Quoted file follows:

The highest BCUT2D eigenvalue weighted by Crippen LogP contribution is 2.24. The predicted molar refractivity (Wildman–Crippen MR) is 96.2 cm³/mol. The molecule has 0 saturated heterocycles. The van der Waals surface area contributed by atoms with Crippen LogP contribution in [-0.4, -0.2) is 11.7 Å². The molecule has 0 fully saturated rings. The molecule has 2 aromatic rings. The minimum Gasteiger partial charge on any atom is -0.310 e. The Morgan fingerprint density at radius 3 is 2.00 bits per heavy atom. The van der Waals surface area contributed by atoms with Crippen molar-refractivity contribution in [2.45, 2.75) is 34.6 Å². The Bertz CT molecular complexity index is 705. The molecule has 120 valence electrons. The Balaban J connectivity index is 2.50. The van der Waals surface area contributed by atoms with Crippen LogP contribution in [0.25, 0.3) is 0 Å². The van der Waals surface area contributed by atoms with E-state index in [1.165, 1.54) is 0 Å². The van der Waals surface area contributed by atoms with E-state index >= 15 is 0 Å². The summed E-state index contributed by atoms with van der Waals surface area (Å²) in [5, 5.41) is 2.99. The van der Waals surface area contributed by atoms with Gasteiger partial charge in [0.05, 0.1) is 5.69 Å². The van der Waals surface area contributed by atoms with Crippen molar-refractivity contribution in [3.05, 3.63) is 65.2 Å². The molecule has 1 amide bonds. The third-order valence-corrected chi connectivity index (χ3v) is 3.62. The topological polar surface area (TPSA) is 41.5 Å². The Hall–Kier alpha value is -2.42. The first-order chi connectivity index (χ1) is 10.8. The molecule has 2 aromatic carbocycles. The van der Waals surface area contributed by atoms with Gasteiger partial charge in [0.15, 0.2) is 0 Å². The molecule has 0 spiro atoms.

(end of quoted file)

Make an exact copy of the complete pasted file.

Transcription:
The highest BCUT2D eigenvalue weighted by Crippen LogP contribution is 2.24. The predicted molar refractivity (Wildman–Crippen MR) is 96.2 cm³/mol. The molecule has 0 saturated heterocycles. The van der Waals surface area contributed by atoms with Crippen LogP contribution in [-0.4, -0.2) is 11.7 Å². The molecule has 0 fully saturated rings. The molecule has 2 aromatic rings. The minimum Gasteiger partial charge on any atom is -0.310 e. The Morgan fingerprint density at radius 3 is 2.00 bits per heavy atom. The van der Waals surface area contributed by atoms with Crippen molar-refractivity contribution in [2.45, 2.75) is 34.6 Å². The Bertz CT molecular complexity index is 705. The molecule has 120 valence electrons. The Balaban J connectivity index is 2.50. The van der Waals surface area contributed by atoms with Crippen LogP contribution in [0.25, 0.3) is 0 Å². The van der Waals surface area contributed by atoms with E-state index in [1.165, 1.54) is 0 Å². The van der Waals surface area contributed by atoms with E-state index >= 15 is 0 Å². The summed E-state index contributed by atoms with van der Waals surface area (Å²) in [5, 5.41) is 2.99. The van der Waals surface area contributed by atoms with Gasteiger partial charge in [0.05, 0.1) is 5.69 Å². The van der Waals surface area contributed by atoms with Crippen molar-refractivity contribution in [3.05, 3.63) is 65.2 Å². The molecule has 1 amide bonds. The third-order valence-corrected chi connectivity index (χ3v) is 3.62. The topological polar surface area (TPSA) is 41.5 Å². The Hall–Kier alpha value is -2.42. The first-order chi connectivity index (χ1) is 10.8. The molecule has 2 aromatic carbocycles. The van der Waals surface area contributed by atoms with Gasteiger partial charge in [0.15, 0.2) is 0 Å². The molecule has 0 spiro atoms.